Everest climbing rules to be tightened from next year

Everest, file photo
Everest, file photo

KATHMANDU, Nepal-Nepalese officials say that for the first time, a government team will be stationed at the base camp of Mt. Everest and will monitor, help expedition teams, coordinate rescues and protect the environment.

The move follows embarrassing incidents on the slopes of the world’s 8,848 meter tallest peak, including a brawl between Sherpas and mountaineers that took place a few months ago.

“A need for a permanent government mechanism at the Everest base camp… [will] regulate mountaineering activities,” Purna Chandra Bhattarai, chief of the tourism industry division that oversees mountaineering, told the BBC.

According to Bhattarai, starting from next year’s spring climbing season, the team at base camp will represent the government’s administration on the ground.  At a time observers and mountaineering experts were complaining of difficulty to regulate mountaineering activities from the capital, Kathmandu, Bhattarai’s announcement to  spread a government team at the base camp came.

Named it as the Integrated Service Centre, the members of the center will offer communication and other safety related measure beside other services to the mountaineers.

“When there is the presence of the government on the ground, the message ‘violating the law is punishable’ becomes clearer,” he said.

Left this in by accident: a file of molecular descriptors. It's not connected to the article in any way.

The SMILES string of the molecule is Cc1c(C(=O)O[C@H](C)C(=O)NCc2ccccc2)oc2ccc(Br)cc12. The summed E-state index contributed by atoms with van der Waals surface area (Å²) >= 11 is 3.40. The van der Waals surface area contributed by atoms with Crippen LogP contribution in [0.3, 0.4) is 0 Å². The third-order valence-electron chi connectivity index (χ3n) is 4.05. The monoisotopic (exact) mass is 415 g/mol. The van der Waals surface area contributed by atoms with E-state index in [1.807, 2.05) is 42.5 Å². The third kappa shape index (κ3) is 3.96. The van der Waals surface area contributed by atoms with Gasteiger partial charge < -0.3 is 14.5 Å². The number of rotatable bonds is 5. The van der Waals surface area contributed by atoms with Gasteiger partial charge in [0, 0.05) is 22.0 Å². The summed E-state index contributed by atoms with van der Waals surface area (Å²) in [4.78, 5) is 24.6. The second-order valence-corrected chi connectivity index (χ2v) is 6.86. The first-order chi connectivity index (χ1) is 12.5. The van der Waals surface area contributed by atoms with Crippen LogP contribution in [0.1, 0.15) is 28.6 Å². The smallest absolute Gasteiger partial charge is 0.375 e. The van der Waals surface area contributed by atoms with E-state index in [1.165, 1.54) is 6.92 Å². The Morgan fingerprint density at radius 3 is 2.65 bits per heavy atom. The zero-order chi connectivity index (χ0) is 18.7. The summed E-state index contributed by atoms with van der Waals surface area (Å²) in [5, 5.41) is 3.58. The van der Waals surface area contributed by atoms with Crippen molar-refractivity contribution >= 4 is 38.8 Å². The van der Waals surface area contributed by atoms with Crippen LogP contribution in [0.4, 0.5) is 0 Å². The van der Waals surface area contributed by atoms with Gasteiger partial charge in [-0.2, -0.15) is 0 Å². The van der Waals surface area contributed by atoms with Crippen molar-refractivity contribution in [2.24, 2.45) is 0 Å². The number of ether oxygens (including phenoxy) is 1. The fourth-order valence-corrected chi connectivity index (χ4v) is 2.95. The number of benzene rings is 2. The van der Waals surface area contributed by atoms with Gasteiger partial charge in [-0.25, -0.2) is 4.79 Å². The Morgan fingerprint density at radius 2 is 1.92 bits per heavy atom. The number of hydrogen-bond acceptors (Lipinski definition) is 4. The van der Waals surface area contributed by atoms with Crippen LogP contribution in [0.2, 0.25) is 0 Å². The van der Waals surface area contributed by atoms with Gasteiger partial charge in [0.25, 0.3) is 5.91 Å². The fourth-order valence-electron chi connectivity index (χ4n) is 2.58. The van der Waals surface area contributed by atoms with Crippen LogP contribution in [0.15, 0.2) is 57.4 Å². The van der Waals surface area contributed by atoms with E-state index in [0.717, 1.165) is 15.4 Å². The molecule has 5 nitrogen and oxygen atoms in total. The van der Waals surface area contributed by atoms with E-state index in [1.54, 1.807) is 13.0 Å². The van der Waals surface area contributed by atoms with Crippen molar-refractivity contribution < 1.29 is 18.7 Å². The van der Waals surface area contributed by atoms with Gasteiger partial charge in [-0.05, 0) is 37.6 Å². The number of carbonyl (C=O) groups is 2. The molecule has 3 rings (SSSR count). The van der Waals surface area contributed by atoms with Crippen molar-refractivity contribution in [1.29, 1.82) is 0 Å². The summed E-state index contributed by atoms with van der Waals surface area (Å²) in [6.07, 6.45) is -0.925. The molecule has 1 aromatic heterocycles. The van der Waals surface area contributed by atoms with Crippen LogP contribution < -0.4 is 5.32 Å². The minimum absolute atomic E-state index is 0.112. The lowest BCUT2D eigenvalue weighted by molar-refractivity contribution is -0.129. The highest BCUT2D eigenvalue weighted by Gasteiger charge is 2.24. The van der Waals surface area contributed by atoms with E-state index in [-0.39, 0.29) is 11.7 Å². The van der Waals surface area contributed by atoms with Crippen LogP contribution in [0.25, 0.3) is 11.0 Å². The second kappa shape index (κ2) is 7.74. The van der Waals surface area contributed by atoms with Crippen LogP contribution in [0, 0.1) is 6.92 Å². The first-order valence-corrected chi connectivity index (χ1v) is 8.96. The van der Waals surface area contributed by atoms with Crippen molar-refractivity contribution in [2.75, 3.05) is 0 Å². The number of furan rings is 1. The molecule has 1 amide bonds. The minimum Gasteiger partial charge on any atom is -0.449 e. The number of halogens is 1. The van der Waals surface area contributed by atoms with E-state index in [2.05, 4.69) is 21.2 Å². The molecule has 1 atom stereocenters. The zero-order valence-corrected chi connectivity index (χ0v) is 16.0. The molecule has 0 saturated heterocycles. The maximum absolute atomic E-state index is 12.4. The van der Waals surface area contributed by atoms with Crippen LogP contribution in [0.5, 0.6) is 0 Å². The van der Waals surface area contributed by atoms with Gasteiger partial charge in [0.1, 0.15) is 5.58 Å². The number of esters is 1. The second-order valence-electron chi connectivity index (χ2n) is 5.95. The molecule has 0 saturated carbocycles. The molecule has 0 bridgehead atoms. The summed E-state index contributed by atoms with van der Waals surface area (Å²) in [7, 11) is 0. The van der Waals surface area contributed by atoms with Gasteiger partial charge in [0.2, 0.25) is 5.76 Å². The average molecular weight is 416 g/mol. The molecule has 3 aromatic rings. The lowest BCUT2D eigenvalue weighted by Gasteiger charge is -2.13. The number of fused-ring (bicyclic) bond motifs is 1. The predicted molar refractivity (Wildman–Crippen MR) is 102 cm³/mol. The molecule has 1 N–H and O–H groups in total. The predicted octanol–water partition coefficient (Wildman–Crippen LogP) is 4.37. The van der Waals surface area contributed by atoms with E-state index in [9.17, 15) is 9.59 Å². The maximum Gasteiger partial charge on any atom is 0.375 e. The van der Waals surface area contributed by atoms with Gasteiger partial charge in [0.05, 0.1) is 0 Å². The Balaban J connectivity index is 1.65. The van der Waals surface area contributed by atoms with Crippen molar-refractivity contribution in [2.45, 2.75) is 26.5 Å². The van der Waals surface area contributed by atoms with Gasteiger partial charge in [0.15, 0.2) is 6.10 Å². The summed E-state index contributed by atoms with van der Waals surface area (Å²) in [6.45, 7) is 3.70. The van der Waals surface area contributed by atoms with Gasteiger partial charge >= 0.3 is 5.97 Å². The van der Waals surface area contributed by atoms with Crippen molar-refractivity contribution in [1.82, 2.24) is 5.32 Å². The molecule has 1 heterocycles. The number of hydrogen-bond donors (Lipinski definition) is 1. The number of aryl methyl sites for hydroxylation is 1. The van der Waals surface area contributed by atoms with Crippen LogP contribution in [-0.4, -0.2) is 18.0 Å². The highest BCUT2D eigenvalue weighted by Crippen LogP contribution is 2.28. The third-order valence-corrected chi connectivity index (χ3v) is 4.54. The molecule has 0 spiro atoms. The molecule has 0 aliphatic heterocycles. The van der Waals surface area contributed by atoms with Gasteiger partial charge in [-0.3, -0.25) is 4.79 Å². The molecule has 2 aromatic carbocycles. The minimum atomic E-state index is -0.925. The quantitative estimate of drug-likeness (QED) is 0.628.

Current rules require each climbing team to have a government employee as a liaison officer during expeditions. But there has been widespread criticism that designated liaison officers often do not even leave Kathmandu and there is no-one to regulate expedition teams on the mountain.

“And even when the liaison officers rarely visited to the field, they were accountable to expedition teams only and not to the system [of government],” Mr Bhattarai further said adding that people were  trying to make bizarre records like, for instance, standing on their head or taking off their clothes while on the summit.

Likewise, Ang Tshering Sherpa, the immediate past president of the Nepal Mountaineering Association (NMA) – a professional agency of expedition operators told to BBC that they have had many examples in the past when climbers did not share their specific plan to set a record ahead and they made the record claims only after they reached the summit.

The incumbent president of NMA, Zimba Zangbu Sherpa, said such criteria existed in the past as well and climbers were required to inform the tourism ministry of their plans to set records.

“That rule was flouted and now the idea is to strongly remind climbers what they can do and what they cannot, just when they are about to begin the climb”, Sherpa further told to BBC.

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